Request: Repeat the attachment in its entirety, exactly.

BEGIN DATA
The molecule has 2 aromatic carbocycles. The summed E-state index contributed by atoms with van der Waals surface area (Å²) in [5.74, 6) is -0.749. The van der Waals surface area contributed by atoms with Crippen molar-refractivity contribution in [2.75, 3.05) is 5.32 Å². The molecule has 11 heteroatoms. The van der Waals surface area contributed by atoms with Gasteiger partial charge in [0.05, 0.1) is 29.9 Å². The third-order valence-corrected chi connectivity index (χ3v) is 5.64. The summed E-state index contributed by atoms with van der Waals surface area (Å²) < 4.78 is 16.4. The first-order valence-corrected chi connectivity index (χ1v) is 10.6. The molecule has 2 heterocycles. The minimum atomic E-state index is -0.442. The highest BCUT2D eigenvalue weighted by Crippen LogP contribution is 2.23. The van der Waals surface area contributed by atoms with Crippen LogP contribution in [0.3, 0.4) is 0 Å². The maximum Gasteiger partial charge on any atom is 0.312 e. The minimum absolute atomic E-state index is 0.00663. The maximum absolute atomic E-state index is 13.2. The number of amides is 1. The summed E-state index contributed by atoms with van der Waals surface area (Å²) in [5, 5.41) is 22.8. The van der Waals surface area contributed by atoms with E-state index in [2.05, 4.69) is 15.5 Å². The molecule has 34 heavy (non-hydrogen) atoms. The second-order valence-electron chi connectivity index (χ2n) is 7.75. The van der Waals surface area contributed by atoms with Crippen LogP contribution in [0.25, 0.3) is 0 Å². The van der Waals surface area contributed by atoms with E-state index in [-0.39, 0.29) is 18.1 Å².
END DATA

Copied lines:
The molecule has 2 aromatic carbocycles. The summed E-state index contributed by atoms with van der Waals surface area (Å²) in [5.74, 6) is -0.749. The van der Waals surface area contributed by atoms with Crippen molar-refractivity contribution in [2.75, 3.05) is 5.32 Å². The molecule has 11 heteroatoms. The van der Waals surface area contributed by atoms with Gasteiger partial charge in [0.05, 0.1) is 29.9 Å². The third-order valence-corrected chi connectivity index (χ3v) is 5.64. The summed E-state index contributed by atoms with van der Waals surface area (Å²) < 4.78 is 16.4. The first-order valence-corrected chi connectivity index (χ1v) is 10.6. The molecule has 2 heterocycles. The minimum atomic E-state index is -0.442. The highest BCUT2D eigenvalue weighted by Crippen LogP contribution is 2.23. The van der Waals surface area contributed by atoms with Crippen LogP contribution in [0.3, 0.4) is 0 Å². The maximum Gasteiger partial charge on any atom is 0.312 e. The minimum absolute atomic E-state index is 0.00663. The maximum absolute atomic E-state index is 13.2. The number of amides is 1. The summed E-state index contributed by atoms with van der Waals surface area (Å²) in [5, 5.41) is 22.8. The van der Waals surface area contributed by atoms with E-state index in [2.05, 4.69) is 15.5 Å². The molecule has 34 heavy (non-hydrogen) atoms. The second-order valence-electron chi connectivity index (χ2n) is 7.75. The van der Waals surface area contributed by atoms with Crippen LogP contribution in [0.25, 0.3) is 0 Å². The van der Waals surface area contributed by atoms with E-state index in [-0.39, 0.29) is 18.1 Å².